Saturday, 20 April 2019

Maybe it's because I'm a Londoner...

The Royal London One Day Cup. Enjoy it this season folks because one day cricket as we know it, is about to become extinct. It will be consigned to history - the woolly mammoth, the dodo, the sabre toothed tiger. Why? Because the people that run our game at the top, have now declared that this will be a development competition because there is no room in the calendar for a premier all day, one day tournament. The 100 ball game, aimed at all of those new 'cricket fans', will replace it and at the same time, replace a lifetime of memories for many of us.

Oh Lancy, day kings in the 70's

Domestic one day cricket is in all of our hearts and minds - the memories of classic matches spring to my mind from either the 55 over or the 60 over games that were played. Think of the Lancashire side, that famous game against Gloucestershire when it was almost dark and the players were moaning about the light. The umpire Arthur Jepson said, "I can see the moon, how much further do you want to see?" The cry of "Oh Lancy, Lancy" would reverberate around Lord's regularly in the Seventies, as another cup would head back to the North West.

Think of the great games - Botham blocking out the last over against Middlesex to win on wickets lost, Middlesex bowling Essex out in 83 as Essex imploded, THAT Graham Gooch hundred in the Benson and Hedges in 79, Simon Hughes getting hit for a six in the last over versus Warwickshire, Somerset's fans drinking Lord's dry in the Seventies and early Eighties as Viv picked up another decent length ball into the Tavern. Gloucestershire, post Proctorshire, with Alleyne, Russell and Co picking up silverware for fun. Every county has their own little bit of history in this competition, even the Minor ones who hosted the big boys in the first round.

How many times would a Derbyshire v Northamptonshire match stick in the memory bank? Well the 1981 thriller in the final was a classic, as the competition changed its name from Gillette to NatWest. It was the best a man could get.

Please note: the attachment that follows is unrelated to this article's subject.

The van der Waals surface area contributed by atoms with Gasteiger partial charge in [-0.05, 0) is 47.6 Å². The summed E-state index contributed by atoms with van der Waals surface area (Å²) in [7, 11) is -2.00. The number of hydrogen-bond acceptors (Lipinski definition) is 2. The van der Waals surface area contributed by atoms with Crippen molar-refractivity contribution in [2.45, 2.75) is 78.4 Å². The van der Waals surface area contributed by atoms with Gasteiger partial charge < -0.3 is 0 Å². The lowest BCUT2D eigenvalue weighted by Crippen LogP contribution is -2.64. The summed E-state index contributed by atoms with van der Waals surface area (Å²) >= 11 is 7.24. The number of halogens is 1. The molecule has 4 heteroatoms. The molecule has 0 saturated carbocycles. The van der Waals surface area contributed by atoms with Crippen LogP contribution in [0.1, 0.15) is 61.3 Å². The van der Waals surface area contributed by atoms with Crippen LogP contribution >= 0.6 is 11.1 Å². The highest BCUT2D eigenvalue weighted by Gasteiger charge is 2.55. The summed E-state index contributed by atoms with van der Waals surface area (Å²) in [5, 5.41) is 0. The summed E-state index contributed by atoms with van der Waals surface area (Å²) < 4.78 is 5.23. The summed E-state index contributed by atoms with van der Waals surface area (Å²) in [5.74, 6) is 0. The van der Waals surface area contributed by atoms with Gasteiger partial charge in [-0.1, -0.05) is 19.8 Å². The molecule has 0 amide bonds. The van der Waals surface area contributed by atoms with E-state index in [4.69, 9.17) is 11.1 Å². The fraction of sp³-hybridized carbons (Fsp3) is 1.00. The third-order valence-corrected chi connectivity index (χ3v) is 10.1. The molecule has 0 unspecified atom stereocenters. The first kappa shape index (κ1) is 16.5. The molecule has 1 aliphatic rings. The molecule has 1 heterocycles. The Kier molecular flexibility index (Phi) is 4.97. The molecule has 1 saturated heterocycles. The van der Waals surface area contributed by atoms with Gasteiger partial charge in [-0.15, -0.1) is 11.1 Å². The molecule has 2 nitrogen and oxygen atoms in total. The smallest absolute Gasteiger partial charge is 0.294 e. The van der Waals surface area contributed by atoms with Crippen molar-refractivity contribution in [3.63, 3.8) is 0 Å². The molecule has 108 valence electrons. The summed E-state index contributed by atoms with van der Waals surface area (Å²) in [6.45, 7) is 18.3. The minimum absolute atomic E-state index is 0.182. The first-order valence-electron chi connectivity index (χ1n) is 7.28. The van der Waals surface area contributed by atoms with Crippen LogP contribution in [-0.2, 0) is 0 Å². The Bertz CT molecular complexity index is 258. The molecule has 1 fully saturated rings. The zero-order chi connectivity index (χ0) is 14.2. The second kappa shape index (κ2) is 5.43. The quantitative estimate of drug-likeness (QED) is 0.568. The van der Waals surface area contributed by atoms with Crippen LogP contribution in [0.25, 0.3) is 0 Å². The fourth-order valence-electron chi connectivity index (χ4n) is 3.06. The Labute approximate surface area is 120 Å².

OK, ok I know that was 60 overs and the B and H was 55 but it was the same thing - ish. They were One Day cups and we loved them both. To see them televised all day on a Wednesday after a Test finished on a Tuesday - cricket heaven to us badgers.

Sowter - Sixfer

Even this week the competition has produced some beautiful moments. Watching leg spin is one of the joys of cricket. To see a young one, like Nathan Sowter at Middlesex, pick up a six wicket haul in front of a healthy crowd at Chelmsford will be a memorable experience for any youngster who watched him yesterday. Nottinghamshire and Lancashire shared over 800 runs in a thriller at Trent Bridge. It's not all high scoring games either with Gloucestershire bowling Surrey out for 88 in the week. You can see high profile names, batting and bowling in one day matches, with places in the game for pace, spin, sensible batting and big hitting. It has more finesse than the slog fest of the shorter form.

So where have the Lord's finals gone? T20 doesn't have them, so will these be but a memory too? A Saturday morning with Peter West's gleaming bonce on my box was part of my childhood. I realise that things never stay the same and we have to move on but can't we keep a little bit of history. If we all thought like that, Stonehenge would be knocked down for a nice little housing estate wouldn't it? The Coliseum in Rome? You could fit three tower blocks in there. Notre Dame? Erm. Well Graves and Co are about as popular as the welders who worked on the re-development, this week. They have left the one day game in a similar state to the Parisian cathedral too.

The 100 is only going to drive smaller counties or the non Test playing nations to the wall, just as it has this competition. It is just going to deprive other forms of the game of its stars as the ECB will insist Joe Root and Co play in this format. It is going to bastardise the game that we love with gimmicks. The ECB are panicking because numbers in grass roots cricket are down by 35% since selling the game off to Sky. By putting this 'clown cricket' on terrestrial television, ITV on a Saturday night no doubt, it is their way of trying to rectify their mistakes of the past. It is the equivalent of Joseph using a condom after the immaculate conception.

West...part of my childhood

Cricket is not broken. It doesn't need tinkering with and fixing every year. It doesn't need changing or a new audience, that has as much chance of materialising as me suddenly bowling at 90mph. It has a loyal audience, one that appreciates it and would grow organically if the game were on terrestrial television.

The Royal London has been a great competition. Enjoy this year, as it will be the last one that you will see, as we know it. It will soon be a distant memory. The ECB getting rid of it has been a blow to a number of cricket fans. The timing just before a World Cup has been inexcusable. I'd love to see it continue with two Minor Counties to make up groups of ten. If not, Netherlands, Scotland and Ireland to play a tournament to see which one qualifies? The timing of its demise, before a home World Cup stinks. For that, I blame the ECB.

I mean, it's not as if we're just getting good at this 50 over lark is it?

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